During 1988, approximately 508,000 jobs were reported in the management services industry. Only 10 years later, the number of jobs in this service sector had doubled to more than 1.03 million. Management services firms were primarily engaged in offering management services to almost every industrial, commercial, and nonprofit sector of the U.S. economy. In addition, many companies classified in other industries offered management services to their clients. Typical services included management of health care facilities, hotels and motels, all types of business offices, factories, research and charity organizations, theaters, restaurants, commercial and residential properties, and other operations.

Construction Management.
One of the largest divisions of the management services industry was construction management. Firms practicing this discipline were hired to organize, staff, direct, plan, and control a development project. They also offered in-house design or construction services. By hiring a professional manager, developers usually hoped to speed up construction, lower development costs, and increase overall project quality. To achieve these goals, many management companies specialized in one type of development, such as power generation facilities, transportation infrastructure, office buildings, health care facilities, land reclamation, or renovations.

In the late 1980s, construction managers were generating about $4 billion in revenue per year--roughly equivalent to 25 percent of total annual U.S. management service contracts. Engineering and construction firms accounted for 75 percent of all construction management services. Design firms captured about 10 percent of the market, general contractors held a 5 percent share, and pure construction management companies accounted for 10 percent of this segment's billings.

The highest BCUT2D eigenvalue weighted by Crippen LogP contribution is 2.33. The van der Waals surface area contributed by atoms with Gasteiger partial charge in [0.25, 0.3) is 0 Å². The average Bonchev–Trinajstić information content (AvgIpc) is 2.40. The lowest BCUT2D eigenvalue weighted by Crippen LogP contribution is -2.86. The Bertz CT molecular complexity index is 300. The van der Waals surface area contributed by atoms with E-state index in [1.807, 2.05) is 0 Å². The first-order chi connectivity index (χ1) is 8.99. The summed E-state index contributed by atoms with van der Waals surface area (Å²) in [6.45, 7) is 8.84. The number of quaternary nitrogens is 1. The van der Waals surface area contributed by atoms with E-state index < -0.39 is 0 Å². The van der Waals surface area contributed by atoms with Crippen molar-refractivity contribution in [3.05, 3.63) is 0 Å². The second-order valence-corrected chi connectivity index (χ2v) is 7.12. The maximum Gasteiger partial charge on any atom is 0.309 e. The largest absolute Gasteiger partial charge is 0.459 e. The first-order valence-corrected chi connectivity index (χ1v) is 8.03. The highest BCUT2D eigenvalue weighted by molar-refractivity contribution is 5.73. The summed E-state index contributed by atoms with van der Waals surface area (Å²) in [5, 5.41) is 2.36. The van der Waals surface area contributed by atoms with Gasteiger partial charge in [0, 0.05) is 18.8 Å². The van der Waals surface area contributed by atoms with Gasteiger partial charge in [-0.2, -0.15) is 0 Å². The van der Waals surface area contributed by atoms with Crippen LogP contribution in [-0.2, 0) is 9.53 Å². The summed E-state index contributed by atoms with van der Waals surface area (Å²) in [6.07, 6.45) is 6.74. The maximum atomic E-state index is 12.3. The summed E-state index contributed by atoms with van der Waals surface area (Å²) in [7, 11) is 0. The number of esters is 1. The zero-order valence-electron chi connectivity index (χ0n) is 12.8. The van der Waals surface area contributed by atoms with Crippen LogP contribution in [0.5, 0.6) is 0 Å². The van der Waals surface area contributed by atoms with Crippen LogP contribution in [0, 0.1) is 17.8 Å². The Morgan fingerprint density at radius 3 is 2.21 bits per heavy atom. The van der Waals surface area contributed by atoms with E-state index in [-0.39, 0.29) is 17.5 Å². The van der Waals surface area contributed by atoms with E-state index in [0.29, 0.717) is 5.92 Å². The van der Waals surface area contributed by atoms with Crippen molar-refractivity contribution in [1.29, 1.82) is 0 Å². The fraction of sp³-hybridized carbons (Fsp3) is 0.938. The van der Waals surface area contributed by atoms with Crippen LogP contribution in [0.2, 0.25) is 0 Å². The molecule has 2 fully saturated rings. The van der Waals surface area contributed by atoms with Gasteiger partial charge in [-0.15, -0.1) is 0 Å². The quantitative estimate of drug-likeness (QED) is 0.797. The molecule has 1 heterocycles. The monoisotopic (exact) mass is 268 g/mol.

Industry Associations and Accreditation.
There is no central licensing agency for management consultants. In fact, no guidelines or regulations exist in the industry as standards for operating practices. The only available form of acknowledgement of consulting expertise is the Certified Management Consultant designation, which is granted by the trade association, the Institute of Management Consultants.

Another primary industry association is ACME (formerly Association of Consulting Management Engineers). Both ACME and the Institute of Management Consultants operate as divisions of the Council of Consulting Organizations. Other industry associations include the Society of Professional Management Consultants, the Association of Management Consulting Firms, the Association of Management Consultants, and the Association of Internal Management Consultants.

Background and Development

Companies have offered management services in various forms for decades, such as construction firms that developed company facilities early in the Industrial Revolution. It was not until the 1970s and 1980s, however, that an identifiable management services industry gained stature in the United States.

Several developments led to the proliferation of management services. Significantly, as the rapid economic growth characteristic of the post-World War II boom years began to fade in the 1970s, large corporations began to seek ways to increase the efficiency of their operations and gain a competitive edge. While corporations had traditionally handled almost all of their administrative and office management activities with in-house staff, some firms began seeking the expertise and efficiency that management contractors offered. Particularly during the 1980s, as corporations restructured their organizations, reduced layers of management, and cut administrative overhead, the demand for specialized management services burgeoned. Likewise, as the economic representation of small businesses mushroomed during the 1980s, management services became important partners for many small companies that outsourced administrative tasks.